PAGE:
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Boy at the Side of the Road


Long after bedtime, a lonely street,

he rubs his hands like a magician,

pulls nothing from his sleeve. He shivers

in the coatless summer, is silent,

which seems unnatural, unnerving.


The terraces rise on each side, unaware,

bright movie frames of candle lighters, lovers,

television jungles, microwave dinners.


A city fox slinks from the shadows, checks for traffic

with his coal nose and chalk feet. He’s stone

legged, petrified when their eyes meet.

Instinct  insists they’re discreet – the boy holds

a finger out,  the fox holds steady. Their moment

seems to stretch for eternity


until a distant holler breaks the vigil

and they revert to their refuge: the fox flies

to shrubbery, the boy scarpers.


The pub sends out its drunks, who scream

and fight. From her window, a geriatric whines

that she’s trying to sleep. Long after bedtime,

I can’t tell one star from another, wonder

if it’s a different moon shining on the same corners.



© Russell Jones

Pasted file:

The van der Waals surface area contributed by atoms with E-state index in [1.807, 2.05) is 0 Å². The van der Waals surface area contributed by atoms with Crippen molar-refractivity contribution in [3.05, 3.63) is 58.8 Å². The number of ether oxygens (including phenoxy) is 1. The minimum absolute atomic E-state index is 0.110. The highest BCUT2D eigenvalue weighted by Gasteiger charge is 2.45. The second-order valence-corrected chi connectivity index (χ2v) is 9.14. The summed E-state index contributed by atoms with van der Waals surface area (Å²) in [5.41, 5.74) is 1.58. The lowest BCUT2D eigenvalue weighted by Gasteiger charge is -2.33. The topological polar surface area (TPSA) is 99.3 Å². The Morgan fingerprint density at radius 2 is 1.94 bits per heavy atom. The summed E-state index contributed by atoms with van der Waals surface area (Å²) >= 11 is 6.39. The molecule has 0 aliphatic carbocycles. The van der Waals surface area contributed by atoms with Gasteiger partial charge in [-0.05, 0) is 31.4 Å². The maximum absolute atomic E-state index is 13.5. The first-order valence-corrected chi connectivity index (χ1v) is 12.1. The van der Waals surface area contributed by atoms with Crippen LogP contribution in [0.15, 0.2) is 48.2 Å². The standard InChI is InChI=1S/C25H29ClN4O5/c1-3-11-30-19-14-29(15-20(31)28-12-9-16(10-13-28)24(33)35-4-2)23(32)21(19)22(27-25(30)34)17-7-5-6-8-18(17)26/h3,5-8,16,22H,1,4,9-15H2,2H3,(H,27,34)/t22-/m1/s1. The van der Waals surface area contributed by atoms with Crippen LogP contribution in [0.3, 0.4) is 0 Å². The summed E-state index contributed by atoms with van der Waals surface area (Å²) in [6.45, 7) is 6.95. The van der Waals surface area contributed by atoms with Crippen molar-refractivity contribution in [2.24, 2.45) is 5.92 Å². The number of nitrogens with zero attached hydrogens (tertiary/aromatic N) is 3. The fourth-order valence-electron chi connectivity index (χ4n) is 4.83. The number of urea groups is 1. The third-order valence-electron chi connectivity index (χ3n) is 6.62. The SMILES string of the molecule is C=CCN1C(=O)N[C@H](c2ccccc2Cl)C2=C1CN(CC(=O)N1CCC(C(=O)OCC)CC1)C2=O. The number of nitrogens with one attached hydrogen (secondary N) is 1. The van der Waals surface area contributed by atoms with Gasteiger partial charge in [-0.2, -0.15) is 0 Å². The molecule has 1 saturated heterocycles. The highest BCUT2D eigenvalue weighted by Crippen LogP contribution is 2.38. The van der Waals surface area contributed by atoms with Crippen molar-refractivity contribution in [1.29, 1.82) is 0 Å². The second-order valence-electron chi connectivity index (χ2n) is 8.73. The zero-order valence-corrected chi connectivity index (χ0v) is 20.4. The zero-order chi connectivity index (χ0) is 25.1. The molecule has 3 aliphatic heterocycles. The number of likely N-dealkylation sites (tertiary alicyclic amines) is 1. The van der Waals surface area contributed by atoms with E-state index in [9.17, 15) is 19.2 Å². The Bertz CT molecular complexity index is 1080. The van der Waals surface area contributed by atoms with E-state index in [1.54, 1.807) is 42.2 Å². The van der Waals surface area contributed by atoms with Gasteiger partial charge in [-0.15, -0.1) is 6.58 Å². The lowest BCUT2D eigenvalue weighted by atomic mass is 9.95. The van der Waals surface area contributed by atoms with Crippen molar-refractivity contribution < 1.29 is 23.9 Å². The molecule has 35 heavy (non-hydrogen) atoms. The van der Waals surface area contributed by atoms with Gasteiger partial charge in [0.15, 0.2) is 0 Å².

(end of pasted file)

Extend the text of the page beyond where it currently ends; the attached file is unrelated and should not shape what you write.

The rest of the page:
Picture 11090271, unattributed photograph, circa 1940, image copyright Mary Evans / Kathy Butler Collection



Russell Jones is an Edinburgh-based writer and editor. He has published four collections of poetry, the most recent being The Green Dress Whose Girl is Sleeping (Freight Books). He is the deputy editor of Shoreline of Infinity, a science fiction magazine, and is the editor of Where Rockets Burn Through: Contemporary Science Fiction Poems from the UK (Penned in the Margins) and co-editor of Umbrellas of Edinburgh: Poetry and Prose Inspired by Scotland’s Capital City (Freight Books). He writes YA fiction and has a PhD in Creative Writing from The University of Edinburgh. Russell enjoys White Russians, Twiglets and karaoke.